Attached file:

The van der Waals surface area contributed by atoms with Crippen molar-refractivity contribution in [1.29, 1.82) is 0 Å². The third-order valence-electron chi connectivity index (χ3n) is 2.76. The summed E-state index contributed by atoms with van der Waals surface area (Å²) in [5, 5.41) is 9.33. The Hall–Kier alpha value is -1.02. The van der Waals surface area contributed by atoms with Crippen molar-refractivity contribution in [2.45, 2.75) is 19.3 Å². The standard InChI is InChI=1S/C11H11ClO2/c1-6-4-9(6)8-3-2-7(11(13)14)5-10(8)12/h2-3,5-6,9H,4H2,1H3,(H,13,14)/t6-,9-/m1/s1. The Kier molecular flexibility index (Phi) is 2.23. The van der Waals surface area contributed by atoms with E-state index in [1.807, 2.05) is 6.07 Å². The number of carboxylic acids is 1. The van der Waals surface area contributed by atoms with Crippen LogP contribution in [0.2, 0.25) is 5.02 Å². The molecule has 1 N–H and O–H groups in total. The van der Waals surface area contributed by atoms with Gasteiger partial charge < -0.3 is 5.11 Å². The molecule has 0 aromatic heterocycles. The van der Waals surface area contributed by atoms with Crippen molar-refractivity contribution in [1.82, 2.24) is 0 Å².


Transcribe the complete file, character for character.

The van der Waals surface area contributed by atoms with Crippen molar-refractivity contribution in [1.29, 1.82) is 0 Å². The third-order valence-electron chi connectivity index (χ3n) is 2.76. The summed E-state index contributed by atoms with van der Waals surface area (Å²) in [5, 5.41) is 9.33. The Hall–Kier alpha value is -1.02. The van der Waals surface area contributed by atoms with Crippen molar-refractivity contribution in [2.45, 2.75) is 19.3 Å². The standard InChI is InChI=1S/C11H11ClO2/c1-6-4-9(6)8-3-2-7(11(13)14)5-10(8)12/h2-3,5-6,9H,4H2,1H3,(H,13,14)/t6-,9-/m1/s1. The Kier molecular flexibility index (Phi) is 2.23. The van der Waals surface area contributed by atoms with E-state index in [1.807, 2.05) is 6.07 Å². The number of carboxylic acids is 1. The van der Waals surface area contributed by atoms with Crippen LogP contribution in [0.2, 0.25) is 5.02 Å². The molecule has 1 N–H and O–H groups in total. The van der Waals surface area contributed by atoms with Gasteiger partial charge < -0.3 is 5.11 Å². The molecule has 0 aromatic heterocycles. The van der Waals surface area contributed by atoms with Crippen molar-refractivity contribution in [1.82, 2.24) is 0 Å².